22×28 painting. Acrylics and vintage paper on gallery canvas.
I always use words/vintage book pages as the foundation of my art – often times, covering up most of the words with paint. To me, life’s message is most present in the abstraction, absence of words. These abstractions are my guide to seeing, understanding and living life. This is my art.
Even though I’m a die-hard pinhole fan, on occasion I still like to break out the no-fail photo machine – my digital SLR – an Olympus E-Volt E500. How can I shun the very artistic medium that unleashed my inner creativity? Yes, my pinhole obsession began with the digital camera. I will always appreciate digital photography for its’ simplicity and nearly flawless, photographing capabilities.
Being my first trip to Europe, I felt that this was a great opportunity for me to shoot digital again. I’d have to say…I was quite pleased with the results. I wanted to capture as much as possible and shooting pinhole just couldn’t offer the flexibility I needed. Don’t get me wrong, I didn’t neglect my beloved pinhole, I just saved her for another day! Any pinhole photographer can agree – taking a handmade camera into the streets can prove to be a bit more than eyebrow raising. Though, I’d have to say, most passerby’s do nothing more than observe with silent curiosities.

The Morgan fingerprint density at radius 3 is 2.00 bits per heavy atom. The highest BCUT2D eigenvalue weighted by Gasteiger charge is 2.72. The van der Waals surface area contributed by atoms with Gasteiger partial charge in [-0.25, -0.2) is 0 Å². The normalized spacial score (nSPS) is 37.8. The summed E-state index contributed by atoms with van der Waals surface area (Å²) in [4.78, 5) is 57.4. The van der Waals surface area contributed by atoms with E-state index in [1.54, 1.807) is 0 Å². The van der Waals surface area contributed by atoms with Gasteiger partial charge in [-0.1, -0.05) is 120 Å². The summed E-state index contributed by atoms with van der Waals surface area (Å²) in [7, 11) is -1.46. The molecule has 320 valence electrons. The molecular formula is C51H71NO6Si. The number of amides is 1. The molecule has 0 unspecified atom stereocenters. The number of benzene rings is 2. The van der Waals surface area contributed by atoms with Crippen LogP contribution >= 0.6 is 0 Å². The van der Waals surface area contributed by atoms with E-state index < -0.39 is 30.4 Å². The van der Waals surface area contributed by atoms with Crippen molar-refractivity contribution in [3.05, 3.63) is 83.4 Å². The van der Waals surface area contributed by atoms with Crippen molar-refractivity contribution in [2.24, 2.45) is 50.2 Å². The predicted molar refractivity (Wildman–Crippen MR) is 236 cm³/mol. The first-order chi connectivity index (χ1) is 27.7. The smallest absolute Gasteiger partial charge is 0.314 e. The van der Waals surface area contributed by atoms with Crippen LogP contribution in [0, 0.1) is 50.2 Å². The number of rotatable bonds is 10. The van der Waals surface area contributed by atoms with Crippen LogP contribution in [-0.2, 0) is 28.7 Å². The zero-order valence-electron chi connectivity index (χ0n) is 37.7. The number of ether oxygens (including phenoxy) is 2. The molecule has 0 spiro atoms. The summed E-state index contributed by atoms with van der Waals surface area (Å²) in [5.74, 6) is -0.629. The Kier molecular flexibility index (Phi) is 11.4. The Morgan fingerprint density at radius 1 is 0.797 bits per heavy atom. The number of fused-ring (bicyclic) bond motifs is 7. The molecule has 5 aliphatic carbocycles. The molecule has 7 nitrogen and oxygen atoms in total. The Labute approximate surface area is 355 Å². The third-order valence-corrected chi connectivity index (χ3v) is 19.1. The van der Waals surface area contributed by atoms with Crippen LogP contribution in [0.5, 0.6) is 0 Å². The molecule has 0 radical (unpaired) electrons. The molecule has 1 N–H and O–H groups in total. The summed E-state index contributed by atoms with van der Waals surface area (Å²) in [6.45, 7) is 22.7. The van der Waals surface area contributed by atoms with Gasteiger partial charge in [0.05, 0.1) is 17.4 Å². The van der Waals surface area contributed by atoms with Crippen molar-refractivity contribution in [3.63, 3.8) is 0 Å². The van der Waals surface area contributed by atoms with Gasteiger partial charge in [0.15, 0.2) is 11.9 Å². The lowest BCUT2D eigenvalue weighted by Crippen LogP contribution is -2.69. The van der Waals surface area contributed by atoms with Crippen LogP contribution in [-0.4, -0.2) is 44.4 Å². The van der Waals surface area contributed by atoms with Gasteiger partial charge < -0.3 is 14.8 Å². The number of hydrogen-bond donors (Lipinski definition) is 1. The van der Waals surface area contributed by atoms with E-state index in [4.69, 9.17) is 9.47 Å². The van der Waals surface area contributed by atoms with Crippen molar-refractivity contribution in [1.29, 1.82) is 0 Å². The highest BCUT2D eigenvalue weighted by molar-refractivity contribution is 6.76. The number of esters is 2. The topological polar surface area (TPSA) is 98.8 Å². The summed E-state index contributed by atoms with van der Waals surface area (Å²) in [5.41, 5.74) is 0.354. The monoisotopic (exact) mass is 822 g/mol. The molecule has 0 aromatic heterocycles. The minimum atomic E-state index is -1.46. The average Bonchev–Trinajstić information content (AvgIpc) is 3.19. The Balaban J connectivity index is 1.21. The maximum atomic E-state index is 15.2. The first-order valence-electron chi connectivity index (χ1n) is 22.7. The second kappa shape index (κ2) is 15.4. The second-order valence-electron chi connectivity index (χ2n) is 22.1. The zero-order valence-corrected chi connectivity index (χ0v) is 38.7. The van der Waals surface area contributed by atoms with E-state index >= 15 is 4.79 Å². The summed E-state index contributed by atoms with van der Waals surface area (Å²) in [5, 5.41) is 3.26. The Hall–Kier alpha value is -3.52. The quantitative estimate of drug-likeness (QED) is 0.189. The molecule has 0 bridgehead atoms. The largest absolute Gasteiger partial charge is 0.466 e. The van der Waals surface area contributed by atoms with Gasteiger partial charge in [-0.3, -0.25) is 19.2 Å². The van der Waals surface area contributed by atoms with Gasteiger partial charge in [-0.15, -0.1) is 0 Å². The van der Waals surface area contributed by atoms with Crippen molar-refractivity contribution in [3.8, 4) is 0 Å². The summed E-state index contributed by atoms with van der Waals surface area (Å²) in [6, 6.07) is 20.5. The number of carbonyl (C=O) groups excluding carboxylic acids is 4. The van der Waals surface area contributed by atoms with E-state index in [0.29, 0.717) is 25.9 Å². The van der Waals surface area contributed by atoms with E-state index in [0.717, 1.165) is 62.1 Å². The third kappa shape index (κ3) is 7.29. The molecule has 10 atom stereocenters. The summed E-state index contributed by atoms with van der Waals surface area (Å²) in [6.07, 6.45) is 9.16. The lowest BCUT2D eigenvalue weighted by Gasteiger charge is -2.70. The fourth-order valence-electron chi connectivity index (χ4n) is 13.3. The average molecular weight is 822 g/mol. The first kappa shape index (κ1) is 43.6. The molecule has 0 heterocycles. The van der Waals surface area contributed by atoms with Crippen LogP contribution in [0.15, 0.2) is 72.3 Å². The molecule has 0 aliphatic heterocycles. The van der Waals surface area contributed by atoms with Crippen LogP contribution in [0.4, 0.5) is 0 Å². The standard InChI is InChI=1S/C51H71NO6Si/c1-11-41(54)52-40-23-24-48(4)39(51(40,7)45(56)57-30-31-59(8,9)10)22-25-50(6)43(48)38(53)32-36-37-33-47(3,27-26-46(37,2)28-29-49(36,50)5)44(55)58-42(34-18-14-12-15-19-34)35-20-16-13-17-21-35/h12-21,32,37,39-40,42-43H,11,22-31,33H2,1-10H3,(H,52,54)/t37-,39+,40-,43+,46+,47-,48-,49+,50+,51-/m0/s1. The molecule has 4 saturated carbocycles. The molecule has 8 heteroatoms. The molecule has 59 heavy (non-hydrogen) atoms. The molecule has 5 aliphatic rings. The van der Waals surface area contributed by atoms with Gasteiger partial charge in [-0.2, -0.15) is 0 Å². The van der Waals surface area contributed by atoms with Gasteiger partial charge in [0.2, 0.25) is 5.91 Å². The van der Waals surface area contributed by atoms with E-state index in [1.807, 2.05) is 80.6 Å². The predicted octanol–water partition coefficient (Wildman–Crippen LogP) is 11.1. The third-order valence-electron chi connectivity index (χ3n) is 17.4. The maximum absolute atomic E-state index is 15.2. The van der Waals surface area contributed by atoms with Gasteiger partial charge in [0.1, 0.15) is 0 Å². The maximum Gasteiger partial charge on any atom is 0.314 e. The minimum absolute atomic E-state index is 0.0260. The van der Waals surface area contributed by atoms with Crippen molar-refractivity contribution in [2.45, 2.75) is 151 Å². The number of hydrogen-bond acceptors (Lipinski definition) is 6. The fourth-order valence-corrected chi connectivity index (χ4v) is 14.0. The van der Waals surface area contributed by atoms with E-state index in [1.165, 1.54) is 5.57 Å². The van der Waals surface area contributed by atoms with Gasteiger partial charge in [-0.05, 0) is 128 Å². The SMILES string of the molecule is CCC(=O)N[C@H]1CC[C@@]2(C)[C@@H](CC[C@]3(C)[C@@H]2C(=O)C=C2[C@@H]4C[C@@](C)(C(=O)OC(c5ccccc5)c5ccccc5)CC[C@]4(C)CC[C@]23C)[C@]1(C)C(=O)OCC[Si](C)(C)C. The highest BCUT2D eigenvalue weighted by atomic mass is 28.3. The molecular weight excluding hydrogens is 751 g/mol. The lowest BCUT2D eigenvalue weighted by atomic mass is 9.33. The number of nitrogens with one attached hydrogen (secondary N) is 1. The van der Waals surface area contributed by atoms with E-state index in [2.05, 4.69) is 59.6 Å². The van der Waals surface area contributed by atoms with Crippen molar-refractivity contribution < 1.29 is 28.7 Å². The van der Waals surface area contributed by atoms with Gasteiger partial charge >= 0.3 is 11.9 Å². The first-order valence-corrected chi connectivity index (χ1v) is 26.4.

For the most part, these images were created using my so-called ‘altered’ digital techniques. I substituted the Zuiko 4:3 lens for a cheap ($20), generic wide-angle attachment. This is now my attachment of choice when shooting digital. I found the vignetting to be comparable to a Holga or Lomo camera. With preference to pinhole techniques, I decided to shoot my digital images in a very similar way. It’s amazing how much more you can see, how very present one becomes in photography (or life in general), by giving no attention to the viewfinder.
So, it was during these moments, ignorant to the viewfinder, that my thoughts gave way to silence…I was not the photographer. For being one would have only hindered my creative nature. No, I was a passerby in a foreign land. I observed it all, not noticing how different the Spanish culture was…but I appreciated all of our similarities…all of the very simple characteristics that makes one human.
Consumed by this newfound compassion, the idea of framing became a thing of the past, as I was living in the moment. With my cheap lens attached and camera at my waist, I became a passerby – silently observing, the simplistic beauty of an unfamiliar territory…all without a viewfinder.